He then alleged that from July 21, 1931, until May 12, 1947, she made no demands on him for payment of accrued installments, although for a number of years after the execution of the agreement "defendant operated a bakery wagon in the vicinity where plaintiff resided, and sold bakery products on the same street on which plaintiff was residing, and on numerous occasions ... defendant went to plaintiff's home and asked her to let him see his children, but she would in each instance refuse him admittance to her home, and defendant would only get to see his children at such intervals when they would be playing with other children on the side-walk or in the street"; that although he had been informed many years ago that plaintiff had remarried, he had no knowledge of the interlocutory decree of divorce ordering him to pay $40 per month for the support of the children, since no copy or notice of such an order was ever served on him. Defendant further alleged that on June 11, 1941, he purchased a five-room house, which was then free of encumbrance and valued at approximately $5,000, and is now worth $8,000; and that his deed to this property has been duly recorded in Los Angeles County, and the property has been assessed in his name on the county tax rolls since 1941.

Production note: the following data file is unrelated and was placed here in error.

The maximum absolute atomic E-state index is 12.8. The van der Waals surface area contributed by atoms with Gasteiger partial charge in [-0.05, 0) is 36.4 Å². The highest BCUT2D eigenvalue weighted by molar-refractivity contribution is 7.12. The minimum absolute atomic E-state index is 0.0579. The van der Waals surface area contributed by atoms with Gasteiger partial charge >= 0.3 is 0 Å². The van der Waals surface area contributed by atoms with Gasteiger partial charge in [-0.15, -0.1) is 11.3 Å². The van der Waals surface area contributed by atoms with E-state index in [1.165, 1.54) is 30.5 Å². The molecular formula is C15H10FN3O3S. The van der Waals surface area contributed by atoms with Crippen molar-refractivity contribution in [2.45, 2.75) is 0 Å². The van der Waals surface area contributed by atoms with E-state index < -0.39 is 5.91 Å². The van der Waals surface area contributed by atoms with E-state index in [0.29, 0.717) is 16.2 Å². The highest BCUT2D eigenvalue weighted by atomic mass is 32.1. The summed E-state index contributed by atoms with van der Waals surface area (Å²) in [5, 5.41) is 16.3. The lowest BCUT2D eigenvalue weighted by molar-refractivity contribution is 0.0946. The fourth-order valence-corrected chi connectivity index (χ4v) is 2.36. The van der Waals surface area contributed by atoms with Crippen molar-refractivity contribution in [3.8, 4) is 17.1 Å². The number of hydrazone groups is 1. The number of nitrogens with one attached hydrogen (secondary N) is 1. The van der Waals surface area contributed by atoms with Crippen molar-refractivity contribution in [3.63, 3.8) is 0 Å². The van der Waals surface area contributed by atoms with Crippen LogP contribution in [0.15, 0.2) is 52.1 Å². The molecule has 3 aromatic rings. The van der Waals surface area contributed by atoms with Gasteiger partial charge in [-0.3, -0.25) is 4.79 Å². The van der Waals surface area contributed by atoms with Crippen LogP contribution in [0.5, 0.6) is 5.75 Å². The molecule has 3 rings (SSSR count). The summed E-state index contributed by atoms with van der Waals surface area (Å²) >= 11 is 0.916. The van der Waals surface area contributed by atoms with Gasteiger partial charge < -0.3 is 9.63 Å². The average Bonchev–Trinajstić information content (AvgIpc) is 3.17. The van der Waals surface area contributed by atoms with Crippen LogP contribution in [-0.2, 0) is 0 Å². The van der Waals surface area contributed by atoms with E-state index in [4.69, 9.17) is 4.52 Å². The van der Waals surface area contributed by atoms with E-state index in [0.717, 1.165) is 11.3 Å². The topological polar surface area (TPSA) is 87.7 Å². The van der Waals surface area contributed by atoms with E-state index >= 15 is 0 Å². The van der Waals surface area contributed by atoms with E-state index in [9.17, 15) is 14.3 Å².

His affidavit finally states that "failure for more than fifteen (15) years last past to issue or attempt to have execution issued, has greatly prejudiced the rights of this defendant in, that if the plaintiff ... [had] pressed this defendant for payment, or even caused citation to show cause in contempt proceedings to be issued against this defendant, this defendant would no doubt have made arrangements to pay any delinquencies in monthly installments, but now after he has worked hard for many years last past to accumulate his home, the property heretofore described, and by reason of the fact that some months ago he sustained a severe injury to his back, and is unable to work, to issue and enforce execution against his home, would work great hardship upon him, and would amount to confiscation of his said home ... that at the time he entered into the aforesaid property settlement on said 21st day of July, 1931, he had only been in the United States from Italy a few years, and at said time did not understand or speak English very well, and when he entered into [33 Cal. 2d 199] said settlement, and on the same day conveyed all of his title and interest in the community property, he believed that said conveyance was in settlement of all claims of the plaintiff for support and maintenance."